The ATF has a booth here at SHOT Show buried deep in the bowels of the event, and despite their unfortunate position they’ve been jam packed with people asking questions about their policies and practices. One of those people was Alex Bosco — inventor of the pistol arm brace — and the disabled veteran for whom the brace was designed. We weren’t present for the conversation itself, but in an exclusive interview with TTAG Alex recounted the entire discussion. And there were some surprising statements made by the ATF, not the least of which is about their reasons for changing their collective mind . . .
SIG SAUER’s statement posted just a little while ago, but the company with real skin in the game regarding the ATF’s new stance on AR pistol braces is SB Tactical. SBT manufacture all of the pistol arm braces, and SIG SAUER distributes them (alongside others in other formats). Alex Bosco from SB Tactical has been nice enough to give the readers at TTAG a peek into their plan for action before anyone else in the world, and here it is. . .
NEWINGTON, N.H. (January 21, 2015)—SIG SAUER, Inc., has issued the following statement about the recent opinion by the Bureau of Alcohol, Tobacco, Firearms and Explosives (ATF) in regard to the SB15 and SBX pistol stabilizing braces.
On Friday, just before the end of the work day, the ATF released a bombshell of a declaration. In their opinion the previous letters claiming SB Tactical’s stabilizing arm brace is perfectly legal were actually completely wrong, and they decided to completely reverse their decision and make the misuse of the item illegal. It’s a landmark change, since this concept (that the use of an object determines what it is rather than its intrinsic qualities) has never been applied to firearms ever in the history of the world. It would seem to some like this is the end of the line barring some legal challenge after an arrest, but there is one last card up SB Tactical’s sleeve: Declaratory Relief.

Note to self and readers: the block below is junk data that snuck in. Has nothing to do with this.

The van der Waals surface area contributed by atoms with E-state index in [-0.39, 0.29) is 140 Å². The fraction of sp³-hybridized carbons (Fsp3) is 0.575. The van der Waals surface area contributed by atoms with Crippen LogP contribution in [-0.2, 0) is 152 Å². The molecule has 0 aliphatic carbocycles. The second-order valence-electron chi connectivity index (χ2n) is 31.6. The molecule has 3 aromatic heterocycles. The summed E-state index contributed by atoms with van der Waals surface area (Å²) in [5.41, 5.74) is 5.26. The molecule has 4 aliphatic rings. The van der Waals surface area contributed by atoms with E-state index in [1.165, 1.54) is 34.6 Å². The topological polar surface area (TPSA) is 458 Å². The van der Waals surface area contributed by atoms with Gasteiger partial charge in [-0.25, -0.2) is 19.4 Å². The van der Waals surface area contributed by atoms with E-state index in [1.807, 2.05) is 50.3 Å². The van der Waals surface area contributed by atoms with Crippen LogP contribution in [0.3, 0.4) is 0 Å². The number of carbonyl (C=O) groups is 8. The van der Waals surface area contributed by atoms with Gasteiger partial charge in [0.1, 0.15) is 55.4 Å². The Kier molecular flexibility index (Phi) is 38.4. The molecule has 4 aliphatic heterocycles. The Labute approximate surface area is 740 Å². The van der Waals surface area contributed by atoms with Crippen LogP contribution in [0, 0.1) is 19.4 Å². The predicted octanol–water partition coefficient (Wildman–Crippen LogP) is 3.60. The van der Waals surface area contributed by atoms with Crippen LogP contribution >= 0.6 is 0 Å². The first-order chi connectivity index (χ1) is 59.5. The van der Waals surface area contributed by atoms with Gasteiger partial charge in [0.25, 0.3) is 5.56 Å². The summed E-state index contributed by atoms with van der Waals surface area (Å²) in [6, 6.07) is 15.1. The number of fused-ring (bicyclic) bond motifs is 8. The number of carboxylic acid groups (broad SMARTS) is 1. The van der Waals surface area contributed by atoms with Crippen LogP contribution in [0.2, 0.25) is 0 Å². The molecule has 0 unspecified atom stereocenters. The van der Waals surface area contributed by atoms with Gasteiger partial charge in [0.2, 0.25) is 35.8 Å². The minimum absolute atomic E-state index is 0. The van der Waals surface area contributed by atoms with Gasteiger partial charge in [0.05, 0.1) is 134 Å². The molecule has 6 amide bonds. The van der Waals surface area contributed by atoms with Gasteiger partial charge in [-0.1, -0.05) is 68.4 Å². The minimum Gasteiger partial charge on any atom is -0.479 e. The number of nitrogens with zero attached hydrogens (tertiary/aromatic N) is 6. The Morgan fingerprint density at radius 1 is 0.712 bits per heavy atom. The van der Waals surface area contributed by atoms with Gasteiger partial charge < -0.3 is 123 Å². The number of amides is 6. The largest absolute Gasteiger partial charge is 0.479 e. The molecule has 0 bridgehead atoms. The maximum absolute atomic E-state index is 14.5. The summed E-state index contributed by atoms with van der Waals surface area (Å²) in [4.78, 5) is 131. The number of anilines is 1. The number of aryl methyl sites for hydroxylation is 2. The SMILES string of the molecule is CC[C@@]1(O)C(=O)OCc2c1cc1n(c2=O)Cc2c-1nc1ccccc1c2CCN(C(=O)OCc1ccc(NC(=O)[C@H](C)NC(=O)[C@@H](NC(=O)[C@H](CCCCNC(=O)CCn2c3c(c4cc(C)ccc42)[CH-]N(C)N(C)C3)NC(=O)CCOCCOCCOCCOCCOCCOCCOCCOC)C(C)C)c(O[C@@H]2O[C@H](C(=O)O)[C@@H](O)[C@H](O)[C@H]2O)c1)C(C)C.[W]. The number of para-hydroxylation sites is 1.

Late this morning (like, midnight ish) three men participated in an armed home invasion in California. One of the men was using an AR-15 pistol equipped with a pistol arm brace. The men were caught and arrested, but instead of simply being charged with the usual weapons related felonies the California police decided to tack on the charge of “possession of a short barreled rifle.” This is a state statute and not a Federal one being charged, but it still doesn’t bode well for others . . .
The last letter from the ATF didn’t change their opinion on the pistol arm brace, but this one definitely and clearly has. People have been saying that the ATF is about to do a 180 degree about face on the idea that using a pistol arm brace as a stock is perfectly legal, and it appears that the day has come. Released at about 3:45 PM central time, the latest missive is an open letter from the acting ATF chief (instead of an individual letter) that states exactly what we most feared: that using a pistol arm brace as a stock “redesigns” the firearm and “makes” it a NFA device. Make the jump for the full letter . . .
A few days ago, Robert and the rest of the internet was all up in a tizzy about the possibility that the ATF has “reversed” its decision on the SB-15 pistol arm brace. In reality they simply had read the letter wrong, and I think I did a good job putting them to rights. Now a new ATF letter has come out regarding a different pistol brace accessory, and the language of that letter is consistent with the previous letters and confirms that what really matters is the intent of the person manufacturing the firearm. But while that’s all good, there might be some storm clouds on the horizon if I’m reading this right . . .